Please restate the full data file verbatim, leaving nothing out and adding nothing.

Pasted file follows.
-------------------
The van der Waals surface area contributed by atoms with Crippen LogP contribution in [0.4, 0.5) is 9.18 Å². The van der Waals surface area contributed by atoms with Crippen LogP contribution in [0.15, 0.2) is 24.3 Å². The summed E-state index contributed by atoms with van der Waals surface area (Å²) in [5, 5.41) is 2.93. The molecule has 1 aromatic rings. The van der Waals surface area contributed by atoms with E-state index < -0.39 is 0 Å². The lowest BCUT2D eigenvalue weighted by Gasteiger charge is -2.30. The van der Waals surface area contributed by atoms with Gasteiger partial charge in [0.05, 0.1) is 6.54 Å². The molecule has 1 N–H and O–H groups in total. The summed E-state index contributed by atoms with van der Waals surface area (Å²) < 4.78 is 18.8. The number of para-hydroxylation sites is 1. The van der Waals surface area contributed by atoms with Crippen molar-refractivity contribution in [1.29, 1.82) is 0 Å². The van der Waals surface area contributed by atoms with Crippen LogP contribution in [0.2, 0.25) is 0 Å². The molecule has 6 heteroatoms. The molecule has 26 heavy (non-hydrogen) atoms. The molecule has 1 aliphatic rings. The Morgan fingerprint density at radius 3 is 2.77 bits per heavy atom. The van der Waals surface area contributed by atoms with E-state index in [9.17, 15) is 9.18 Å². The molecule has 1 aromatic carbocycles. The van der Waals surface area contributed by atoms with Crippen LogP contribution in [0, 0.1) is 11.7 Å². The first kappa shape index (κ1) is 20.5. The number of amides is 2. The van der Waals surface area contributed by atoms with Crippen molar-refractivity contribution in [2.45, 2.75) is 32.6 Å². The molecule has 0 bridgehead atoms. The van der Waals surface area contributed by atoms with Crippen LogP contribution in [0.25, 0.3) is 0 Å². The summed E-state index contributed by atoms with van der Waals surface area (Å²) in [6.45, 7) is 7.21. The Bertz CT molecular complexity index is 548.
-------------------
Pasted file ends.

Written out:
The van der Waals surface area contributed by atoms with Crippen LogP contribution in [0.4, 0.5) is 9.18 Å². The van der Waals surface area contributed by atoms with Crippen LogP contribution in [0.15, 0.2) is 24.3 Å². The summed E-state index contributed by atoms with van der Waals surface area (Å²) in [5, 5.41) is 2.93. The molecule has 1 aromatic rings. The van der Waals surface area contributed by atoms with E-state index < -0.39 is 0 Å². The lowest BCUT2D eigenvalue weighted by Gasteiger charge is -2.30. The van der Waals surface area contributed by atoms with Gasteiger partial charge in [0.05, 0.1) is 6.54 Å². The molecule has 1 N–H and O–H groups in total. The summed E-state index contributed by atoms with van der Waals surface area (Å²) < 4.78 is 18.8. The number of para-hydroxylation sites is 1. The van der Waals surface area contributed by atoms with Crippen molar-refractivity contribution in [1.29, 1.82) is 0 Å². The van der Waals surface area contributed by atoms with Crippen LogP contribution in [0.2, 0.25) is 0 Å². The molecule has 6 heteroatoms. The molecule has 26 heavy (non-hydrogen) atoms. The molecule has 1 aliphatic rings. The Morgan fingerprint density at radius 3 is 2.77 bits per heavy atom. The van der Waals surface area contributed by atoms with E-state index in [9.17, 15) is 9.18 Å². The molecule has 1 aromatic carbocycles. The van der Waals surface area contributed by atoms with Crippen LogP contribution in [0, 0.1) is 11.7 Å². The first kappa shape index (κ1) is 20.5. The number of amides is 2. The van der Waals surface area contributed by atoms with Crippen molar-refractivity contribution in [2.45, 2.75) is 32.6 Å². The molecule has 0 bridgehead atoms. The van der Waals surface area contributed by atoms with Crippen LogP contribution in [0.25, 0.3) is 0 Å². The summed E-state index contributed by atoms with van der Waals surface area (Å²) in [6.45, 7) is 7.21. The Bertz CT molecular complexity index is 548.